In this tutorial a sequence classification problem by using long short term memory networks and Keras is considered. Classification of sequences is a predictive modelling problem, in which you have a certain sequence of entries, and the task is to predict the category for the sequence. The difficulty of this problem lies in the fact that sequences can vary in length, consist of a large vocabulary of input characters, and may require the model to study the long-term context or dependencies between characters in the input sequence. In this section, we will develop an LSTM recurrent neural network model for sequence classification problems.

Here we will use LSTM neural network for classification imdb film reviews. The imdb dataset contains 25,000 high polar film reviews (good or bad) for training and the some amount for testing. Keras contains the imdb.load_data () function, which allows you to load a dataset in a format that is ready for use in a neural network. In loaded dataset the words replaced with integers that indicate the ordered frequency of each word in the data set, therefore, the sentences in each review consist of a sequence of integers.

We will map each word to a 32-digit real vector and limit the total number of words that we in modelling to of 5,000 most frequently used words. And since the length of the sequence (the number of words) in each review changes, we will limit each review to 500 words, truncating long reviews and filling shorter reviews with zero values.

As usual we begin  by importing the classes and functions required for this model, and initializing the random number generator so that we can reproduce the results.

import numpy
from keras.datasets import imdb
from keras.models import Sequential
from keras.layers import Dense
from keras.layers import LSTM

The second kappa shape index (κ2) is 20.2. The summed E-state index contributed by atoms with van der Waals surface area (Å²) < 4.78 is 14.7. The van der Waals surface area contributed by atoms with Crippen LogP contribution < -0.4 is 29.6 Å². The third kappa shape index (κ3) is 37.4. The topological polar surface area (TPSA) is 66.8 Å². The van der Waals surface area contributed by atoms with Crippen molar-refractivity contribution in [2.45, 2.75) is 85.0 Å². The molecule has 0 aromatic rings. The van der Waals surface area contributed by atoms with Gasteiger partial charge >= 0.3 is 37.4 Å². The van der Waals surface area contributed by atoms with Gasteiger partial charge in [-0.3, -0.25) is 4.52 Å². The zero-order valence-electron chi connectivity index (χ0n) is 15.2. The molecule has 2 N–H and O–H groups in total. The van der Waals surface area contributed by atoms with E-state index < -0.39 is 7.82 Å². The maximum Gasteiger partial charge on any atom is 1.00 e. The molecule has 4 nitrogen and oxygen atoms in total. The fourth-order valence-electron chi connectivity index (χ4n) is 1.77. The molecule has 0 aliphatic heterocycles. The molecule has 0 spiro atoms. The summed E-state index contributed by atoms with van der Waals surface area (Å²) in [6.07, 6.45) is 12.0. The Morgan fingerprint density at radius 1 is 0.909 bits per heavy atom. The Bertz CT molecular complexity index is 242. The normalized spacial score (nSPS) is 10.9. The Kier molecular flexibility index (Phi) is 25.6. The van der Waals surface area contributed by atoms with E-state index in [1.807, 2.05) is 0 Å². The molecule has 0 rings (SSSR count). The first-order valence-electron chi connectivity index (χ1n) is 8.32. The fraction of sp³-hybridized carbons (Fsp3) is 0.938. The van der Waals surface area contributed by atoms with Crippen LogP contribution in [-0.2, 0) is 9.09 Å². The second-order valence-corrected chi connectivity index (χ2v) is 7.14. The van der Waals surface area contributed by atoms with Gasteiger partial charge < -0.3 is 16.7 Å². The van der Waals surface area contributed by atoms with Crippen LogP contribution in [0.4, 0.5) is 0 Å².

from keras.layers.embeddings import embedding
from keras.preprocessing import sequence

Next, we need to load the imdb dataset. We limit the data set to 5000 words. We also divided the data set into a train (50%) and a test (50%) datasets.

# load the dataset but only keep the top n words, zero the rest
top_w = 5000
(X_tr, y_tr), (X_tst, y_tst) = imdb.load_data(num_words=top_w)

Then we need to truncate or fill by zeros the input sequences so that they are the same length for learning the neural network.

# truncate and pad input sequences
max_review_length = 500
X_tr = sequence.pad_sequences(X_tr, maxlen=max_review_length)
X_tst = sequence.pad_sequences(X_tst, maxlen=max_review_length)

Next we can create, compile and train our LSTM neural network model. The first layer is the embedding layer, which uses 32-component vectors to represent each word. The next layer is an LSTM layer containing 100 neurons. Finally, since this is a classification problem, we use a fully connected (Dense) output layer with one neuron and the sigmoid activation function to get 0 or 1 at the output to predict two classes (good and bad).

Since this is a binary classification problem, we use the logarithmic error function (binary_crossentropy) and ADAM optimization algorithm. The model is trained for 3 epochs.

# create the model
emb_vecor_length = 32
modelClass = Sequential()
modelClass.add(embedding(top_w, emb_vecor_length, input_length=max_review_length))
modelClass.add(Dense(1, activation='sigmoid'))
modelClass.compile(loss='binary_crossentropy', optimizer='adam', metrics=['accuracy'])
print(modelClass.summary()), y_tr, epochs=3, batch_size=64)

After training the network, we evaluate the quality of the model by using test dataset.

# Final evaluation of the model
scores = modelClass.evaluate(X_tst, y_tst, verbose=0)
print("Accuracy: %.2f%%" % (scores[1]*100))

Running this example leads to the following result.

Epoch 1/3 16750/16750 [===========] - 107s - loss: 0.5570 - acc: 0.7149
Epoch 2/3 16750/16750 [==========] - 107s - loss: 0.3530 - acc: 0.8577
Epoch 3/3 16750/16750 [==========] - 107s - loss: 0.2559 - acc: 0.9019
Accuracy: 86.79%